So with that in mind, I’ve gone ahead an issued $CROWD tokens. Or $CROWD coins if you prefer. $CROWD is a standard ERC20 token. I’ve minted these on Matic which is Layer 2 sidechain of Ethereum. Again, that either made perfect sense to you or left you scratching your head. Both reactions are perfectly acceptable. Ethereum is one of the big two cryptocurrencies but it’s currently having scaling problems and there are a number of solutions, layers built on top if it, to address those. Matic is one of those solutions. What this tends to mean is that to use it you have to jump through a few hoops. Which is a small price to pay for getting to play with some awesome stuff. I’ll talk about how and why I did this in a moment, but first I need to address those hoops. Matic is also Proof of Stake rather than Proof of Work which means it uses considerably less energy than Layer 1 Ethereum.

***Warning: I’m about to get step by step technical. If you already know or don’t care about just skip down a bit.

If you have received or are hoping to receive some $CROWD, you’ll need to do a few things to interact with it. There are many ways to do that, this is one of them. If you don’t already have the Metamask extension installed you’ll want to install it set that up following the instructions it provides. Metamask is a browser based Ethereum wallet that will let you interact with any number of Web3 applications, as well as receive Ethereum based tokens like $ETH or $CROWD. Out of the box Metamask will default to using the Ethereum Mainnet and will allow you to switch to a few different testnets. But we want Matic Mainnet which we’ll need to add by hand. Luckily that’s fairly simple to do by following the instructions provided here. But briefly, click on the Metamask Icon in your browser, click where it says “Ethereum Mainnet” and then in the dropdown menu select the bottom option “Custom RPC” which will open up a form that you’ll fill in like so:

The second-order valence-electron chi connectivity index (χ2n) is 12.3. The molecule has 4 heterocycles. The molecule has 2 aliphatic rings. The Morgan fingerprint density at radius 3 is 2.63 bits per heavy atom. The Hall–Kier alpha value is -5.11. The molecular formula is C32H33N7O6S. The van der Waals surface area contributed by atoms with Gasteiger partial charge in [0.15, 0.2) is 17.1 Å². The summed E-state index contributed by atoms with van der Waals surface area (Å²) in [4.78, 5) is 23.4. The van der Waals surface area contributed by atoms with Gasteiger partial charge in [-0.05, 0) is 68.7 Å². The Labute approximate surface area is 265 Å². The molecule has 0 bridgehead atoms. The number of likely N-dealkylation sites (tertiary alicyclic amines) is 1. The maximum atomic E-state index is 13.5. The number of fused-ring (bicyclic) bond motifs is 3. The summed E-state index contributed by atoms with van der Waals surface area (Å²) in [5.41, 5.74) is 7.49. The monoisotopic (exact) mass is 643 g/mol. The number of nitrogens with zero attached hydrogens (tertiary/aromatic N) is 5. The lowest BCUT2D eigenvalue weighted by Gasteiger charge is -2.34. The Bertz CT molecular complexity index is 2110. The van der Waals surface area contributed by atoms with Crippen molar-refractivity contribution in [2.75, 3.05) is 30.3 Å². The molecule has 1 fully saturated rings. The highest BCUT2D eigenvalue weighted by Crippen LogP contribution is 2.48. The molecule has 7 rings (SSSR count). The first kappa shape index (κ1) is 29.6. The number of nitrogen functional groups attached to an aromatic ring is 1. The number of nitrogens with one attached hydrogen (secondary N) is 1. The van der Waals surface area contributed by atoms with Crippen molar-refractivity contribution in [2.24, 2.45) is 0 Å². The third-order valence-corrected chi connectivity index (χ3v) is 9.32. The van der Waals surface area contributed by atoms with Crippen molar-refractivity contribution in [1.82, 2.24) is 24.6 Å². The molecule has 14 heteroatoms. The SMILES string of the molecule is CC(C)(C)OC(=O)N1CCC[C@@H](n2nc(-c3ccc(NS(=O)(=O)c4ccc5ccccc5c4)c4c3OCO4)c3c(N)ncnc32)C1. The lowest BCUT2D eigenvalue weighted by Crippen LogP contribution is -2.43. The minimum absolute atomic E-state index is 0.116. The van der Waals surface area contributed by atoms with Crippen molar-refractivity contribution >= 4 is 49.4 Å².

Network Name: Matic Mainnet
New RPC URL: https://rpc-mainnet.maticvigil.com/
Chain ID: 137
Currency Symbol: MATIC
Block Explorer URL: https://explorer.matic.network/

Once you add that network you’ll probably see “Matic Mainnet” where it used to say “Ethereum Mainnet” which is good, however you’ll want to remember to switch back to “Ethereum Mainnet” later when you are done playing around on Matic. But while you are on Matic, you’ll need to do one more thing to see the $CROWD that you may or may not have already received. Click on the Metamask icon once again and scroll down under the “Assets” tab at the very bottom you’ll see an option to “Add Token” – click that. Again you’ll be presented with a form, though you only need to fill out the first field, the rest will then auto-populate:
Token Contract Address: 0x4744fE720055cC2f794b48993F1BA57F07F962E8

Click next and then add/save that and you are golden. Your Metamask now knows to look on the Matic Network for a token called $CROWD. If you have some already, you’ll see it listed under your assets. If you don’t and you want some, now is a good time to remember that I named this token after my newsletter.

Hey Sean! How the crap did you make your own social token?
I used a service called Coinvise. It was limited, but fast and easy and free. If you have an account there you can follow me. This is not the only way to do it of course. You could also write your own contract using this wizard provided by Open Zeppelin. That option is feature packed and super customizable and after many many many hours of fucking with it I couldn’t get it to validate. I’m sure someone much smarter than me would have no problem. That’s also free. There are other paid services that will do it for you that have different options at different price points, but obviously I considered all of these options and decided Coinvise was the way to go. For me. For my purposed. YMMV.

Hey Sean! Why the crap did you make your own social token?